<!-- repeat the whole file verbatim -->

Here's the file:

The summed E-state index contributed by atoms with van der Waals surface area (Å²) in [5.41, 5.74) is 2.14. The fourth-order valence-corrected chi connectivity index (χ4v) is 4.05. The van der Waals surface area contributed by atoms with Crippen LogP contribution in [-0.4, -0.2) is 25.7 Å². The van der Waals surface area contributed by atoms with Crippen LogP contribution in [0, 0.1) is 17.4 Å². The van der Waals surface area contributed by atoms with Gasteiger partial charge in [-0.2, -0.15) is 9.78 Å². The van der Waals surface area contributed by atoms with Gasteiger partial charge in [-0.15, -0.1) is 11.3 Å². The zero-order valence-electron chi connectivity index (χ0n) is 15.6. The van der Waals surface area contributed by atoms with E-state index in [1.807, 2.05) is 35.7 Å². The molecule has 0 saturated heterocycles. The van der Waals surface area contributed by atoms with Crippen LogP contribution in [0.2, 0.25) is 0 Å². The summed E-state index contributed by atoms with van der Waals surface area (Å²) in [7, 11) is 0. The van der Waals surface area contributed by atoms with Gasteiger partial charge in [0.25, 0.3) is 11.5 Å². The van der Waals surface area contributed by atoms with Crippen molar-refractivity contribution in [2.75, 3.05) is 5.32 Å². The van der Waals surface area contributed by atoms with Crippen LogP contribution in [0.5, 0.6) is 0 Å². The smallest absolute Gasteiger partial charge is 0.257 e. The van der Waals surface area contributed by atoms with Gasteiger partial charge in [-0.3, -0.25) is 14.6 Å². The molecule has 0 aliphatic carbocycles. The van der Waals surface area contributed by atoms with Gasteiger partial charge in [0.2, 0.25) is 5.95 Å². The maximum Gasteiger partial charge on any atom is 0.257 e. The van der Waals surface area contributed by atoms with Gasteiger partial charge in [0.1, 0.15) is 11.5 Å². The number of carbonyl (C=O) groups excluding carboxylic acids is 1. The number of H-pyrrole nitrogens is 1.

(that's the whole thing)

The summed E-state index contributed by atoms with van der Waals surface area (Å²) in [5.41, 5.74) is 2.14. The fourth-order valence-corrected chi connectivity index (χ4v) is 4.05. The van der Waals surface area contributed by atoms with Crippen LogP contribution in [-0.4, -0.2) is 25.7 Å². The van der Waals surface area contributed by atoms with Crippen LogP contribution in [0, 0.1) is 17.4 Å². The van der Waals surface area contributed by atoms with Gasteiger partial charge in [-0.2, -0.15) is 9.78 Å². The van der Waals surface area contributed by atoms with Gasteiger partial charge in [-0.15, -0.1) is 11.3 Å². The zero-order valence-electron chi connectivity index (χ0n) is 15.6. The van der Waals surface area contributed by atoms with E-state index in [1.807, 2.05) is 35.7 Å². The molecule has 0 saturated heterocycles. The van der Waals surface area contributed by atoms with Crippen LogP contribution in [0.2, 0.25) is 0 Å². The summed E-state index contributed by atoms with van der Waals surface area (Å²) in [7, 11) is 0. The van der Waals surface area contributed by atoms with Gasteiger partial charge in [0.25, 0.3) is 11.5 Å². The van der Waals surface area contributed by atoms with Crippen molar-refractivity contribution in [2.75, 3.05) is 5.32 Å². The van der Waals surface area contributed by atoms with Crippen LogP contribution in [0.5, 0.6) is 0 Å². The smallest absolute Gasteiger partial charge is 0.257 e. The van der Waals surface area contributed by atoms with Gasteiger partial charge in [-0.3, -0.25) is 14.6 Å². The molecule has 0 aliphatic carbocycles. The van der Waals surface area contributed by atoms with Gasteiger partial charge in [0.2, 0.25) is 5.95 Å². The maximum Gasteiger partial charge on any atom is 0.257 e. The van der Waals surface area contributed by atoms with Gasteiger partial charge in [0.1, 0.15) is 11.5 Å². The number of carbonyl (C=O) groups excluding carboxylic acids is 1. The number of H-pyrrole nitrogens is 1.